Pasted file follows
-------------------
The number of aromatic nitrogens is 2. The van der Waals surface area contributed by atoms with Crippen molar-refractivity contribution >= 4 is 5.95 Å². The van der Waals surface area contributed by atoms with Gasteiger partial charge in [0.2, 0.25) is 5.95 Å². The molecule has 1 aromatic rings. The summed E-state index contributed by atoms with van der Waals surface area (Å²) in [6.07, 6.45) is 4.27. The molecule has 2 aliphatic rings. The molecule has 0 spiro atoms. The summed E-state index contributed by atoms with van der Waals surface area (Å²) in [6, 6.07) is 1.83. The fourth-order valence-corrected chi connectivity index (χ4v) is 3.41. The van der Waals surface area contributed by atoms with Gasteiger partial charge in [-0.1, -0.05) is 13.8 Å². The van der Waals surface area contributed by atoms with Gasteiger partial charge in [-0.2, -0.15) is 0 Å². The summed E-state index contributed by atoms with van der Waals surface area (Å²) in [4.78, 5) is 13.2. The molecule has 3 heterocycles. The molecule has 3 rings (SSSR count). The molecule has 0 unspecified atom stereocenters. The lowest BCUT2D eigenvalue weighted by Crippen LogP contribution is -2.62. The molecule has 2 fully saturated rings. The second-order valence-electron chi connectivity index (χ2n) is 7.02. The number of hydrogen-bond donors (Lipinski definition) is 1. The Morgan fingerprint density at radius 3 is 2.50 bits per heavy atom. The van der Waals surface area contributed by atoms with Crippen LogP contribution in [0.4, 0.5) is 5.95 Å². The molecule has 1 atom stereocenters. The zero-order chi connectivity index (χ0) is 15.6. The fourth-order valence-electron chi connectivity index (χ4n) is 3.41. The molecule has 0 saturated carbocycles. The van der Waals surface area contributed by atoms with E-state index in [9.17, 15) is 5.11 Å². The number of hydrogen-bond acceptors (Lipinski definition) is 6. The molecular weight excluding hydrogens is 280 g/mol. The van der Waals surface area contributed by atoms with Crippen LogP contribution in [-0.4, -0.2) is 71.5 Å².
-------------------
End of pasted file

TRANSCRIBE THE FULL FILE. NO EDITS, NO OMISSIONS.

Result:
The number of aromatic nitrogens is 2. The van der Waals surface area contributed by atoms with Crippen molar-refractivity contribution >= 4 is 5.95 Å². The van der Waals surface area contributed by atoms with Gasteiger partial charge in [0.2, 0.25) is 5.95 Å². The molecule has 1 aromatic rings. The summed E-state index contributed by atoms with van der Waals surface area (Å²) in [6.07, 6.45) is 4.27. The molecule has 2 aliphatic rings. The molecule has 0 spiro atoms. The summed E-state index contributed by atoms with van der Waals surface area (Å²) in [6, 6.07) is 1.83. The fourth-order valence-corrected chi connectivity index (χ4v) is 3.41. The van der Waals surface area contributed by atoms with Gasteiger partial charge in [-0.1, -0.05) is 13.8 Å². The van der Waals surface area contributed by atoms with Gasteiger partial charge in [-0.2, -0.15) is 0 Å². The summed E-state index contributed by atoms with van der Waals surface area (Å²) in [4.78, 5) is 13.2. The molecule has 3 heterocycles. The molecule has 3 rings (SSSR count). The molecule has 0 unspecified atom stereocenters. The lowest BCUT2D eigenvalue weighted by Crippen LogP contribution is -2.62. The molecule has 2 fully saturated rings. The second-order valence-electron chi connectivity index (χ2n) is 7.02. The number of hydrogen-bond donors (Lipinski definition) is 1. The Morgan fingerprint density at radius 3 is 2.50 bits per heavy atom. The van der Waals surface area contributed by atoms with Crippen LogP contribution in [0.4, 0.5) is 5.95 Å². The molecule has 1 atom stereocenters. The zero-order chi connectivity index (χ0) is 15.6. The fourth-order valence-electron chi connectivity index (χ4n) is 3.41. The molecule has 0 saturated carbocycles. The van der Waals surface area contributed by atoms with E-state index in [9.17, 15) is 5.11 Å². The number of hydrogen-bond acceptors (Lipinski definition) is 6. The molecular weight excluding hydrogens is 280 g/mol. The van der Waals surface area contributed by atoms with Crippen LogP contribution in [-0.4, -0.2) is 71.5 Å².